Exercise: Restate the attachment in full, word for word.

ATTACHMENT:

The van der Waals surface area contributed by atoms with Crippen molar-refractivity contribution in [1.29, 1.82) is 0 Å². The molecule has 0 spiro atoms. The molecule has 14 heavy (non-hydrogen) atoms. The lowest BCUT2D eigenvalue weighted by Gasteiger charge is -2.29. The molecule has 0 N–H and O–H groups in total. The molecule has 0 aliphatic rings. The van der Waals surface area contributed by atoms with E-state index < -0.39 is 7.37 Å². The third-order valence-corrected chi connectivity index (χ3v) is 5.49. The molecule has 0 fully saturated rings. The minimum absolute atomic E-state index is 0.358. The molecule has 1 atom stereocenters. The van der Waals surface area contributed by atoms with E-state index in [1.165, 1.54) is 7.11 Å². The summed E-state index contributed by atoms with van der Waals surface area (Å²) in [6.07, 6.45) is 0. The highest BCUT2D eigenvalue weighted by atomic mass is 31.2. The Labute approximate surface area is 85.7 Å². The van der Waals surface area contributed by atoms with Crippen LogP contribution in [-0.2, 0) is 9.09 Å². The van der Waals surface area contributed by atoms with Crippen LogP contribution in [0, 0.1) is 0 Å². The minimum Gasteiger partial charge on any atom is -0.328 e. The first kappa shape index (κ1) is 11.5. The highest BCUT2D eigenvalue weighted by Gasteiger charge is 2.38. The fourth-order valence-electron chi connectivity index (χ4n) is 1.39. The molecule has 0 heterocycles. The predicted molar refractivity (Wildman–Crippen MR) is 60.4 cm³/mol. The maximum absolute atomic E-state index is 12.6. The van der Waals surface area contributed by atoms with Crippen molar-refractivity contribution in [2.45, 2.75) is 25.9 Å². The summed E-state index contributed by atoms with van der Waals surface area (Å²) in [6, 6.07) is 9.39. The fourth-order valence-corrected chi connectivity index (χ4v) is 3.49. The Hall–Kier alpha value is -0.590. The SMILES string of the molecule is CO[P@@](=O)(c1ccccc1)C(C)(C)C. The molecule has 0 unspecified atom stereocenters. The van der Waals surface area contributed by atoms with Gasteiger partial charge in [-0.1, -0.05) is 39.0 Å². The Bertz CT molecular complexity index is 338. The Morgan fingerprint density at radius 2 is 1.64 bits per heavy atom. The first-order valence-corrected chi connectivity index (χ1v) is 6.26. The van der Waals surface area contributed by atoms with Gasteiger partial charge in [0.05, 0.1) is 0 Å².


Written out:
The van der Waals surface area contributed by atoms with Crippen molar-refractivity contribution in [1.29, 1.82) is 0 Å². The molecule has 0 spiro atoms. The molecule has 14 heavy (non-hydrogen) atoms. The lowest BCUT2D eigenvalue weighted by Gasteiger charge is -2.29. The molecule has 0 N–H and O–H groups in total. The molecule has 0 aliphatic rings. The van der Waals surface area contributed by atoms with E-state index < -0.39 is 7.37 Å². The third-order valence-corrected chi connectivity index (χ3v) is 5.49. The molecule has 0 fully saturated rings. The minimum absolute atomic E-state index is 0.358. The molecule has 1 atom stereocenters. The van der Waals surface area contributed by atoms with E-state index in [1.165, 1.54) is 7.11 Å². The summed E-state index contributed by atoms with van der Waals surface area (Å²) in [6.07, 6.45) is 0. The highest BCUT2D eigenvalue weighted by atomic mass is 31.2. The Labute approximate surface area is 85.7 Å². The van der Waals surface area contributed by atoms with Crippen LogP contribution in [-0.2, 0) is 9.09 Å². The van der Waals surface area contributed by atoms with Crippen LogP contribution in [0, 0.1) is 0 Å². The minimum Gasteiger partial charge on any atom is -0.328 e. The first kappa shape index (κ1) is 11.5. The highest BCUT2D eigenvalue weighted by Gasteiger charge is 2.38. The fourth-order valence-electron chi connectivity index (χ4n) is 1.39. The molecule has 0 heterocycles. The predicted molar refractivity (Wildman–Crippen MR) is 60.4 cm³/mol. The maximum absolute atomic E-state index is 12.6. The van der Waals surface area contributed by atoms with Crippen molar-refractivity contribution in [2.45, 2.75) is 25.9 Å². The summed E-state index contributed by atoms with van der Waals surface area (Å²) in [6, 6.07) is 9.39. The fourth-order valence-corrected chi connectivity index (χ4v) is 3.49. The Hall–Kier alpha value is -0.590. The SMILES string of the molecule is CO[P@@](=O)(c1ccccc1)C(C)(C)C. The molecule has 0 unspecified atom stereocenters. The van der Waals surface area contributed by atoms with Gasteiger partial charge in [-0.1, -0.05) is 39.0 Å². The Bertz CT molecular complexity index is 338. The Morgan fingerprint density at radius 2 is 1.64 bits per heavy atom. The first-order valence-corrected chi connectivity index (χ1v) is 6.26. The van der Waals surface area contributed by atoms with Gasteiger partial charge in [0.05, 0.1) is 0 Å².